They are over-prescriptive, confusing and unrealistic – just a few of the committee’s problems with EC proposals
The UK’s Justice Committee has listed a plethora of issues it has with the European Commission’s data protection framework proposals, and told it to “go back to the drawing board”.
The EC drew up two pieces of legal documentation in January: a data protection directive and a regulation. Both contained different rules organisations across member states would have to follow.
Yet many parts of the proposals have been lambasted. Many see the EC’s ideas as “over-prescriptive”. In particular, opponents have complained of the potential for excessive fines, a stipulation to make companies with more than 250 employees appoint a data protection officer, and the need to implement “privacy by design”.
TechWeekEurope recently learned of the extent to which US bodies have been lobbying in Brussels to have the proposed laws changed. The US Chamber of Commerce has a taskforce of 50 employees working on the issue, and is believed to have the backing of the federal government in its lobbying efforts.
Data protection dilemmas
The committee has now taken up the main issues in its new report, which is itself a response to a request from the European Scrutiny Committee for its opinion on the proposals.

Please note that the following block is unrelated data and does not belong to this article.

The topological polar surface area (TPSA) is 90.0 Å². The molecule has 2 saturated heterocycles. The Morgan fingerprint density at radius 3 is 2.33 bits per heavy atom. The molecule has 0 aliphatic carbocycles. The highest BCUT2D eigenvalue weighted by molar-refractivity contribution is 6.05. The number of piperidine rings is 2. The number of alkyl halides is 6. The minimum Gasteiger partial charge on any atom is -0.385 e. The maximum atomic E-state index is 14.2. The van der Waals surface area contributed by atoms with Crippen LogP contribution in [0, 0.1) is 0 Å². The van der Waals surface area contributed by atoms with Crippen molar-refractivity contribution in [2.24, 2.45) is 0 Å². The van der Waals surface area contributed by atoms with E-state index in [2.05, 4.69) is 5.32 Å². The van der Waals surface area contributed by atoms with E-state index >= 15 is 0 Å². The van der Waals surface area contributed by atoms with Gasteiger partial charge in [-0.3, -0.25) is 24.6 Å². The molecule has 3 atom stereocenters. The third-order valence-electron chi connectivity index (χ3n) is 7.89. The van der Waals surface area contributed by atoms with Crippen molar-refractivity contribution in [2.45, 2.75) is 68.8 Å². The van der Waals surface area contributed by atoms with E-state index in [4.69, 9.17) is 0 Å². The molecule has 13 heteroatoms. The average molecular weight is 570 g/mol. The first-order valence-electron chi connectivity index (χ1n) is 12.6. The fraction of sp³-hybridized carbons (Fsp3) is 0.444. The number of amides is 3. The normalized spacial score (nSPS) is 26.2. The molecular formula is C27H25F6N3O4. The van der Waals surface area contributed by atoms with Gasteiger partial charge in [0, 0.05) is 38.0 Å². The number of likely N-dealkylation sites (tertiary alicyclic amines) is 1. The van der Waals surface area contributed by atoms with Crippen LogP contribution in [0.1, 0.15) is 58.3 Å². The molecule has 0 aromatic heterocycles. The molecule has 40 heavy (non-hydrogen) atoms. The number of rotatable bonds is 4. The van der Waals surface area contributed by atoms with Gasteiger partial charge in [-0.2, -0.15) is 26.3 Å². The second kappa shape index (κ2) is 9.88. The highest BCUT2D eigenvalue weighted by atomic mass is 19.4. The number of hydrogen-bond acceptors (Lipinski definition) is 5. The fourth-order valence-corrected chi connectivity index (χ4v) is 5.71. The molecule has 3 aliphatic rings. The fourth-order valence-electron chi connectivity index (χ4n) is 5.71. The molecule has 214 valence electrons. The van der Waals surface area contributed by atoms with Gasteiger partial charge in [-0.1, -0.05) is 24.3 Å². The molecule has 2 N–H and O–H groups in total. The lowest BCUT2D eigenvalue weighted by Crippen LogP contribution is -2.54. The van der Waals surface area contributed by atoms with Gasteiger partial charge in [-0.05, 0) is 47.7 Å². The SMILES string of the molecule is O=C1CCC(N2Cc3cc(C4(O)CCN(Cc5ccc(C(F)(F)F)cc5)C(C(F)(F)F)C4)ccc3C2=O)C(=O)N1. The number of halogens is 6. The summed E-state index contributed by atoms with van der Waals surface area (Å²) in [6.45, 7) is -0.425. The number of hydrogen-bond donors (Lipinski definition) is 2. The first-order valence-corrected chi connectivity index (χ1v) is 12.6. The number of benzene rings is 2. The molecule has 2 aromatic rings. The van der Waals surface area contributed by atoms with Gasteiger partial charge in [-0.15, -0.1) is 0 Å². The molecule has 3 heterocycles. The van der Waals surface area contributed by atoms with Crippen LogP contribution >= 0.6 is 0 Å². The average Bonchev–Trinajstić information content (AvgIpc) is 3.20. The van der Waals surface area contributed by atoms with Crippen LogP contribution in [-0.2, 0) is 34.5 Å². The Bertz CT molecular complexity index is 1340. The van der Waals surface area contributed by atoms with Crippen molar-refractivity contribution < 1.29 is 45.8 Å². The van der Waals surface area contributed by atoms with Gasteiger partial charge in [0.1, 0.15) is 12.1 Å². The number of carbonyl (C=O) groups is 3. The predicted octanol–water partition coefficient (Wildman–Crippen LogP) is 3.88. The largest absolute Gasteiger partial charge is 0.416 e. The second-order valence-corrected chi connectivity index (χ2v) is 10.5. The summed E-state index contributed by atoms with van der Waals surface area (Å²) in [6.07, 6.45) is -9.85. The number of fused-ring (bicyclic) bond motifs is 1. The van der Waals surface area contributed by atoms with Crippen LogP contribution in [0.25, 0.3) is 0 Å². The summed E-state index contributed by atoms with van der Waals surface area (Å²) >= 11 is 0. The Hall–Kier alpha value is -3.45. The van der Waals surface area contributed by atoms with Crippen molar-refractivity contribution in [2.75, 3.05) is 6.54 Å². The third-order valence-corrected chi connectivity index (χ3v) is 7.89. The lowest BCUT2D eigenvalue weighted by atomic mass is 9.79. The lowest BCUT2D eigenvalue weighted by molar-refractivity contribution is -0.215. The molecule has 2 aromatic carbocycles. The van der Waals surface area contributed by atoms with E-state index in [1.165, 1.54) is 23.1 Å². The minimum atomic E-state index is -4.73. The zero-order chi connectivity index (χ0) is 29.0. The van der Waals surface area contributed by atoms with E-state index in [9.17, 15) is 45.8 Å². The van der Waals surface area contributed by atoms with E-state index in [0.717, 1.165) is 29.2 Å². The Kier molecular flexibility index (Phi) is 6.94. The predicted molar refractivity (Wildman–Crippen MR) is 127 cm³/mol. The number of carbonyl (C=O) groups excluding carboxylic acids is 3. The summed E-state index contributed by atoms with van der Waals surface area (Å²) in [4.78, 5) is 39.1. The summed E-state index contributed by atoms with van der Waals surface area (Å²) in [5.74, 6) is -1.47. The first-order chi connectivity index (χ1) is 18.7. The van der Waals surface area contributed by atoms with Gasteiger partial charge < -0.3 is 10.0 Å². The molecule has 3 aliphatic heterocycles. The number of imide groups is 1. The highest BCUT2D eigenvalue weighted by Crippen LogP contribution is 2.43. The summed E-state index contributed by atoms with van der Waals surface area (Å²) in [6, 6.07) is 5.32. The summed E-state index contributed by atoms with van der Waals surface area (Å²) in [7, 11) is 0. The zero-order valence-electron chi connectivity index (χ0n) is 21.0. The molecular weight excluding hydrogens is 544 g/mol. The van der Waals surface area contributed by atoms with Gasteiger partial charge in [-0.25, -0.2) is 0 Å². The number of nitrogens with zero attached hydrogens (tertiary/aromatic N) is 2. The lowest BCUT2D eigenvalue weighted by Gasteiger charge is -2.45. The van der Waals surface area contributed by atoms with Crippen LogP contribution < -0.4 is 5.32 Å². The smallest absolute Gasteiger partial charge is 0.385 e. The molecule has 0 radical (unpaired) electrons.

According to the Justice Committee, the very fact that there are two separate pieces of legislation is an issue, that “will lead to a division of the UK law, set out in the Data Protection Act”. Such a “twin-track approach” could breed “inconsistencies in application”, the body argued, saying it needed clarity on whether the directive would even apply to law enforcement agencies in the UK.
The committee also warned about the “right to be forgotten”, as it could create unrealistic expectations amongst citizens. Many believe the right would be technologically infeasible: given the way data is disseminated and stored, it would be impossible to completely delete it. Others have noted how the right to be forgotten might infringe on people’s “right to remember”.
Punishment is also a contentious issue. The EC has recommended that punishments for the most severe data breaches should hit two percent of the guilty organisation’s annual turnover. But the committee said nations’ data protection authorities should “have more discretion” over the penalties they can dish out.
“The current data protection laws for general and commercial purposes need to be updated, as they do not account for the digital world. However, we agree with the Information Commissioner’s assessment that the system set out in the draft Regulation ‘cannot work’ and is ‘a regime which no-one will pay for’,” said Sir Alan Beith MP, chairman of the Justice Committee.
“Therefore, we believe that the Commission needs to go back to the drawing board and devise a regime which is much less prescriptive.”
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